Sadly, that was the most exciting part of it. The writing was dryer than a desert, and it was on some subject that I had zero interest in. They are supposedly starting to go ALL digital, so I have no idea what they're going to do with those old books and mansucripts they've got sitting around.

      I hope they don't destroy them.

      • by Ankh (19084)

        There's no reason you couldn't do this with a book from the 1830s; on http://words.fromoldbooks.org/ [fromoldbooks.org] I have text from 18th century books that have been scanned like this, and on http://www.fromoldbooks.org/ [fromoldbooks.org] some considerably older books.

        IIt turns out that there are interesting old books too, you'll be pleased to know, although the futher back you go, the more likely you are to find a book in Latin. Well, until you get far enough back that scrolls are common, and then Greek and Hebrew/Aramaic are common :D

        In

    • Re: (Score:3, Interesting)

      by swillden (191260)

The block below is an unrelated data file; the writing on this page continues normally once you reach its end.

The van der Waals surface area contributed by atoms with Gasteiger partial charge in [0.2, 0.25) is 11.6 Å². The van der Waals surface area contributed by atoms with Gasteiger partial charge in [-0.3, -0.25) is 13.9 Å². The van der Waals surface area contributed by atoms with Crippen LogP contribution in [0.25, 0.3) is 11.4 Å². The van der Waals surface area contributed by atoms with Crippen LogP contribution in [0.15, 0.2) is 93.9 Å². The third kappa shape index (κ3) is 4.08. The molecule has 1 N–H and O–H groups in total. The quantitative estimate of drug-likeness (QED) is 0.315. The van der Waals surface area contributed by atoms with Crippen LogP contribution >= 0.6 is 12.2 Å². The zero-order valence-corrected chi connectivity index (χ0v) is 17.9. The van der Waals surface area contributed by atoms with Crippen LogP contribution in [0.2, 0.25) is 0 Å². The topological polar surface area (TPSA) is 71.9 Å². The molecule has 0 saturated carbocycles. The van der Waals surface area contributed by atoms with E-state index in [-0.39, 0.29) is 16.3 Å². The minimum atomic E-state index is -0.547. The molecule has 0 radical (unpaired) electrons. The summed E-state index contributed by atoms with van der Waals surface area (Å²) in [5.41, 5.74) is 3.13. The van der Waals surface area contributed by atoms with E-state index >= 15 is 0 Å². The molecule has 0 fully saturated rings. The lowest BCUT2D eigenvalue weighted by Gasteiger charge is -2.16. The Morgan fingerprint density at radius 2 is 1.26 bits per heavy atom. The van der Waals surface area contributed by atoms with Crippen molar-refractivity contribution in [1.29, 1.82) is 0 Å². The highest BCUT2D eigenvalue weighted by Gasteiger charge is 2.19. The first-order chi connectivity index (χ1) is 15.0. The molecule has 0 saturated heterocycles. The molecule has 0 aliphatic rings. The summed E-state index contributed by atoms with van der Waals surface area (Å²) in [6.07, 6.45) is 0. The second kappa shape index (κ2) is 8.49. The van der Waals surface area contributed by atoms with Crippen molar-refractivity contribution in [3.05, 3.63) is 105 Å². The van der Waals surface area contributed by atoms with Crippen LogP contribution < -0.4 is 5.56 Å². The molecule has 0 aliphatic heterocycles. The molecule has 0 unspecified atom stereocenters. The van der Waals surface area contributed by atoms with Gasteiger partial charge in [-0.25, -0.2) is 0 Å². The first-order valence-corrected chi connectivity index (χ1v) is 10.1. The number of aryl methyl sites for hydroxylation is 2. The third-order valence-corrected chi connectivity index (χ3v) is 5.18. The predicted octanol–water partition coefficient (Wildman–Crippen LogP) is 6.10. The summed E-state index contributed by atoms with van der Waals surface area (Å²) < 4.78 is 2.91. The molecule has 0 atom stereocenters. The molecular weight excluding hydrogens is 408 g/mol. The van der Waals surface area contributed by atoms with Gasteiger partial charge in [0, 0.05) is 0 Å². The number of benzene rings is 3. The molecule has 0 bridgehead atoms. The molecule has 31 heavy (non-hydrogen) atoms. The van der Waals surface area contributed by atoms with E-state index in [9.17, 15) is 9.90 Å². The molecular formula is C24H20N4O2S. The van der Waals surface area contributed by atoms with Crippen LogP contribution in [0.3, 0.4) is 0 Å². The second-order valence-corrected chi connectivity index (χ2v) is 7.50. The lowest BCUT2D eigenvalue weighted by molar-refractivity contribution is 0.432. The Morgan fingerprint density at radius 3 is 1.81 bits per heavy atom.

That's insufficiently destructive.

      They should use the method from Vernor Vinge's novel "Rainbow's End", where the books are fed into what is essentially a giant chipper/shredder. The shredded pages are then blown through a tunnel studded with cameras, swirled around so that every side of every piece of paper is photographed at some point, and then all of the images are reassembled to form complete images of every page. At the end of the tunnel is an incinerator which burns the shredded paper.

      The books

      • by retchdog (1319261)

        I recall that they kept the "shredda", sterilized and sealed in helium canisters buried deep underground. This was their argument that the shredding-process is actually better for preservation, since the text is rot-free and could in principle be reconstructed later.

        Or at least that's what they claim. Is it revealed somewhere that they actually were burning it? I don't remember.

        It's a neat idea though and not like you need to destroy every copy of the book anyways. Unique or rare books could be scanned page

        • by swillden (191260)
          You may be right about the shredda. I don't remember for sure, and don't have the book handy.
  • There are also videos of robotic page flippers and information about how Google wants to use music to help humans flip pages.

    From TFA: